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Thread: Most frequent surnames

  1. #101
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    Re: Most frequent surnames

    Quote Originally Posted by pizzi View Post
    Anche se il mio è un nickname, preferirei avere altri vicini...
    Ciao

    Per compensazione ti offro alcuni dei miei vecchi amici: Galilei, Torricelli, Paganini, Alighieri, Bounarroti, Pavarotti.

  2. #102
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    Re: Most frequent surnames

    Quote Originally Posted by francisgranada View Post
    Ciao

    Per compensazione ti offro alcuni dei miei vecchi amici: Galilei, Torricelli, Paganini, Alighieri, Bounarroti, Pavarotti.
    Galilei sounds like a patronymic formed from Galileo (Galileo, Galileo's son).

  3. #103
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    Re: Most frequent surnames

    Quote Originally Posted by Ben Jamin View Post
    Galilei sounds like a patronymic formed from Galileo (Galileo, Galileo's son).
    Yes, you are right.

    ***************************
    I think we could speak also about the rare surnames or about surnames with interesting meaning. E.g.:

    Italian: Bevilacqua [Drink the water]
    Italian: Mezzasalma [Half cadaver]

    Hungarian: Bornemisza [Drinks not wine]
    Hungarian: Kisnagyerős [Little big strong]

    Czech: Jebavý [F***er]

  4. #104
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    Re: Most frequent surnames

    Quote Originally Posted by francisgranada View Post
    Yes, you are right.

    ***************************
    I think we could speak also about the rare surnames or about surnames with interesting meaning. E.g.:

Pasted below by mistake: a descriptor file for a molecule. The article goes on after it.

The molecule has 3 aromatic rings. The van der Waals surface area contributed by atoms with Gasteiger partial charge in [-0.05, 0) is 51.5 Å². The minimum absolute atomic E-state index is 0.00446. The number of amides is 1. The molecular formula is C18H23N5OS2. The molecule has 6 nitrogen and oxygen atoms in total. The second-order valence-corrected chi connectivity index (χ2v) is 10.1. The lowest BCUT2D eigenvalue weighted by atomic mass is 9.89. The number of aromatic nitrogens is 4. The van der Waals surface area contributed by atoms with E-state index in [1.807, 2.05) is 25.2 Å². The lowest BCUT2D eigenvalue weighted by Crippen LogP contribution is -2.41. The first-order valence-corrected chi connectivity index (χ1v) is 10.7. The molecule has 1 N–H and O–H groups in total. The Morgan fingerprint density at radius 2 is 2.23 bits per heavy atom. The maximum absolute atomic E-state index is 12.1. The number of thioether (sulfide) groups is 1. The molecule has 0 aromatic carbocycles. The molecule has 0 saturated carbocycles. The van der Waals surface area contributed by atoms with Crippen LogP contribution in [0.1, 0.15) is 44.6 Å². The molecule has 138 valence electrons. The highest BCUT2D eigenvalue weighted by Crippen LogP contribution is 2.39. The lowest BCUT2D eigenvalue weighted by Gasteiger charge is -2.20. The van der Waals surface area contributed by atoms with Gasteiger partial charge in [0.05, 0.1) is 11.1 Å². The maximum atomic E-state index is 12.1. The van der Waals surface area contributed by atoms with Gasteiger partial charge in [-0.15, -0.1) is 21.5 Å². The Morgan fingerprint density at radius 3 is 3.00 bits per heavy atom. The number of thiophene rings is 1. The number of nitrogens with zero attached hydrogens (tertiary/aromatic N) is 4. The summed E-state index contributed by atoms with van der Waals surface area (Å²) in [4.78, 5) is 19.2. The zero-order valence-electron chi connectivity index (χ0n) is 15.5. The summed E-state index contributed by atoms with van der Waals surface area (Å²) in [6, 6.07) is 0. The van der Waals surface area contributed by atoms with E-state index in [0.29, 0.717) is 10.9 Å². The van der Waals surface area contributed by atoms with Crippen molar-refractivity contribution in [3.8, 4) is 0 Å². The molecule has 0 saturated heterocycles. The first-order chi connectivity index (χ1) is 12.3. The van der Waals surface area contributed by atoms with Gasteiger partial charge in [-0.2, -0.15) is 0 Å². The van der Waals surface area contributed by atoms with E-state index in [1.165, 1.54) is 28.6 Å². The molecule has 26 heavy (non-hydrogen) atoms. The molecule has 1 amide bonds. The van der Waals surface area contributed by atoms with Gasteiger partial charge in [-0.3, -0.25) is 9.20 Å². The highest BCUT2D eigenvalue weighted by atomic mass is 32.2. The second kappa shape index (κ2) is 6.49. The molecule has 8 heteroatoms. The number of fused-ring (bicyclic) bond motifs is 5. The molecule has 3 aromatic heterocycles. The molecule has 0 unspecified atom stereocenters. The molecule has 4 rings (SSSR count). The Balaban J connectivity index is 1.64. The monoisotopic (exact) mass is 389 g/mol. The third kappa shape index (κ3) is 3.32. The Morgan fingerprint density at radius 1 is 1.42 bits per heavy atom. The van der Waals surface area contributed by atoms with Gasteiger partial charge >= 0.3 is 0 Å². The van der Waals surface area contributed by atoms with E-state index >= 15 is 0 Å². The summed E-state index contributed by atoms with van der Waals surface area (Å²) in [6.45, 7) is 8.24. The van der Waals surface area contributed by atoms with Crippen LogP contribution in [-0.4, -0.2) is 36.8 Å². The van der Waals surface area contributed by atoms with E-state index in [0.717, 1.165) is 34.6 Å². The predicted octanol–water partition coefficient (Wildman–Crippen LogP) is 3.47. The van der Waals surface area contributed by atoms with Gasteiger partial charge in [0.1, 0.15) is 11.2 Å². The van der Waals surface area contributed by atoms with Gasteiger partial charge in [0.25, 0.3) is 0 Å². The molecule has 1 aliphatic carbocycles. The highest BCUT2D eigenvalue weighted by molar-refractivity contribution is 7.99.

Italian: Bevilacqua [Drink the water]
    Italian: Mezzasalma [Half cadaver]

    Hungarian: Bornemisza [Drinks not wine]
    Hungarian: Kisnagyerős [Little big strong]

    Czech: Jebavý [F***er]
    Ciao Francis, ti devo contraddire, Mezzasalma non è half cadaver, la salma è una unità di misura dei terreni.

  5. #105
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    Re: Most frequent surnames

    Quote Originally Posted by infinite sadness View Post
    Ciao Francis, ti devo contraddire, Mezzasalma non è half cadaver, la salma è una unità di misura dei terreni.
    Ciao Infinite, allora è probabile che in questo caso si tratti di quello che dici tu, ma lo stesso è un cognome interessante.

    Ma volendo si può tradurre anche con cadavere, no?

  6. #106
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    Re: Most frequent surnames

    Non credo proprio, essendo un cognome tipicamente siciliano, e qui il significato di salma è univoco e significa circa 40.000 metri quadri di terreno agricolo.
    Certo, in italiano significa cadavere, ma non in siciliano.

  7. #107
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    Re: Most frequent surnames

    Quote Originally Posted by infinite sadness View Post
    Non credo proprio, essendo un cognome tipicamente siciliano, e qui il significato di salma è univoco e significa circa 40.000 metri quadri di terreno agricolo
    Questo non sapevo. Allora la traduzione inglese del cognome Mezzasalma sarebbe "Twenty thousend square meters" . Non è meno interessante...